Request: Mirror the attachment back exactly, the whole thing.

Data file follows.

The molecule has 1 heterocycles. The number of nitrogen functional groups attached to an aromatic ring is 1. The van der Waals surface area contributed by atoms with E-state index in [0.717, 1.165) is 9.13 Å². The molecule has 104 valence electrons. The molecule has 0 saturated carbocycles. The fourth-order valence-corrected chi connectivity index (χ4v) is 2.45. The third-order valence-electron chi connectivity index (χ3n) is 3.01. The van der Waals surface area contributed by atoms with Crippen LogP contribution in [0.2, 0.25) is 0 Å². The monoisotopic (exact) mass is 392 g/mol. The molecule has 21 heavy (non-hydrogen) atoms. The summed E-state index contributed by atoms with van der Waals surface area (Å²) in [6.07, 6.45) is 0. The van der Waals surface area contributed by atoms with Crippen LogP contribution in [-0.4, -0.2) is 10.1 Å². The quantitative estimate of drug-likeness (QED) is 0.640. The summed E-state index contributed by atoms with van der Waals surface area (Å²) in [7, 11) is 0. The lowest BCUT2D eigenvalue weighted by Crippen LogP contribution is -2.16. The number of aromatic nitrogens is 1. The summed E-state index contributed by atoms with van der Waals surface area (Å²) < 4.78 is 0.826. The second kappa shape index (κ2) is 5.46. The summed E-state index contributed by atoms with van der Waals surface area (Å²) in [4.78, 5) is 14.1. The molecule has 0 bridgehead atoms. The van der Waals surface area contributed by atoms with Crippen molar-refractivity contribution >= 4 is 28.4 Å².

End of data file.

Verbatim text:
The molecule has 1 heterocycles. The number of nitrogen functional groups attached to an aromatic ring is 1. The van der Waals surface area contributed by atoms with E-state index in [0.717, 1.165) is 9.13 Å². The molecule has 104 valence electrons. The molecule has 0 saturated carbocycles. The fourth-order valence-corrected chi connectivity index (χ4v) is 2.45. The third-order valence-electron chi connectivity index (χ3n) is 3.01. The van der Waals surface area contributed by atoms with Crippen LogP contribution in [0.2, 0.25) is 0 Å². The monoisotopic (exact) mass is 392 g/mol. The molecule has 21 heavy (non-hydrogen) atoms. The summed E-state index contributed by atoms with van der Waals surface area (Å²) in [6.07, 6.45) is 0. The van der Waals surface area contributed by atoms with Crippen LogP contribution in [-0.4, -0.2) is 10.1 Å². The quantitative estimate of drug-likeness (QED) is 0.640. The summed E-state index contributed by atoms with van der Waals surface area (Å²) in [7, 11) is 0. The lowest BCUT2D eigenvalue weighted by Crippen LogP contribution is -2.16. The number of aromatic nitrogens is 1. The summed E-state index contributed by atoms with van der Waals surface area (Å²) < 4.78 is 0.826. The second kappa shape index (κ2) is 5.46. The summed E-state index contributed by atoms with van der Waals surface area (Å²) in [4.78, 5) is 14.1. The molecule has 0 bridgehead atoms. The van der Waals surface area contributed by atoms with Crippen molar-refractivity contribution >= 4 is 28.4 Å².